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A.S. was adjudicated a juvenile delinquent under the Federal Juvenile Delinquency Act (“FJDA”) after the district court concluded that, when he was seventeen years old, he knowingly engaged in a sexual act with a victim, K.P., while she was incapable of appraising the nature of the conduct. The court ordered A.S. to be committed to eighteen months’ custodial detention to be followed by twenty-four months’ juvenile-delinquent supervision. On appeal, A.S. raised three challenges: (1) the district court erred in limiting cross-examination and excluding extrinsic evidence concerning a prior allegation of sexual assault that K.P. made; (2) the evidence was insufficient to demonstrate that he knew that K.P. was incapable of appraising the nature of the sexual conduct, which he says was an element of the offense; and (3) the district court erred in imposing a dispositional sentence on him of custodial detention. The Tenth Circuit concluded: (1) the district court’s actions accorded with the Federal Rules of Evidence and did not violate A.S.’s constitutional rights; (2) there was ample evidence for a reasonable factfinder to determine A.S. engaged in sexual conduct with K.P. while he knew she was asleep and drunk; and (3) the sentence did not constitute an abuse of the district court's broad sentencing discretion. Thus, the Tenth Circuit affirmed judgment. View "United States v. A.S." on Justia Law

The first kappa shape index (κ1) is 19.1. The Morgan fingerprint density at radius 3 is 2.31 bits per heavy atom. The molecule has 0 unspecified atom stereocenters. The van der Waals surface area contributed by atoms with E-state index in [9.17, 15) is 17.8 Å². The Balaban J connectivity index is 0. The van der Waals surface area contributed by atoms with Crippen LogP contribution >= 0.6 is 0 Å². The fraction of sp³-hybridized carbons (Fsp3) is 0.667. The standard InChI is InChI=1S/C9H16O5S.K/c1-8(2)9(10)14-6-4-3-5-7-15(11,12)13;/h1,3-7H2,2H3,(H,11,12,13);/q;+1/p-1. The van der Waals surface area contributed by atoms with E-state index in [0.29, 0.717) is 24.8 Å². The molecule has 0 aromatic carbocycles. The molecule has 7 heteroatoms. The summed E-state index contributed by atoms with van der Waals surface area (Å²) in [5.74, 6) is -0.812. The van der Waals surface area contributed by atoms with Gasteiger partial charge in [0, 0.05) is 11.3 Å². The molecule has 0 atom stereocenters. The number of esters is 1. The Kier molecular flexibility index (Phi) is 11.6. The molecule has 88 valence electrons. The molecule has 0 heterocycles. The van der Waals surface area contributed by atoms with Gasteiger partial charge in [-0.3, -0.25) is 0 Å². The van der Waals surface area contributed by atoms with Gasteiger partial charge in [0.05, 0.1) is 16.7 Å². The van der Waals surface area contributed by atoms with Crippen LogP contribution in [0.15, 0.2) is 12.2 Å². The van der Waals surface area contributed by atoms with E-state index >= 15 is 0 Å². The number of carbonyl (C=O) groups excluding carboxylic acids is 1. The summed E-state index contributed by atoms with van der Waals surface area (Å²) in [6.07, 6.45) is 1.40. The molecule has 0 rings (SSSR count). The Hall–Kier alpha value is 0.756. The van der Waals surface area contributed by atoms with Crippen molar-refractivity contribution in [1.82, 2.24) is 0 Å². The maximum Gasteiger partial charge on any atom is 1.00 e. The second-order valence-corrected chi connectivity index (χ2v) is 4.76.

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Defendant-appellant Ashton Malone was convicted on two counts of distributing methamphetamine and sentenced to 151 months’ custody followed by five years of supervised release. At sentencing, the district court imposed all the various conditions of supervised release set forth in the Presentence Investigation Report (“PSR”), including a special condition requiring Malone to undergo mental health treatment. Contained within this special condition was the mandate for Malone to “take prescribed medication as directed” by mental health staff or a treating physician. That medication requirement was the issue on appeal to the Tenth Circuit. Malone did not object to this proposed condition in either his written objections to the PSR or at sentencing, but he argued on appeal that the district court’s failure to make particularized findings to support this condition was plain error compelling reversal. The Tenth Circuit agreed and accordingly, reversed. View "United States v. Malone" on Justia Law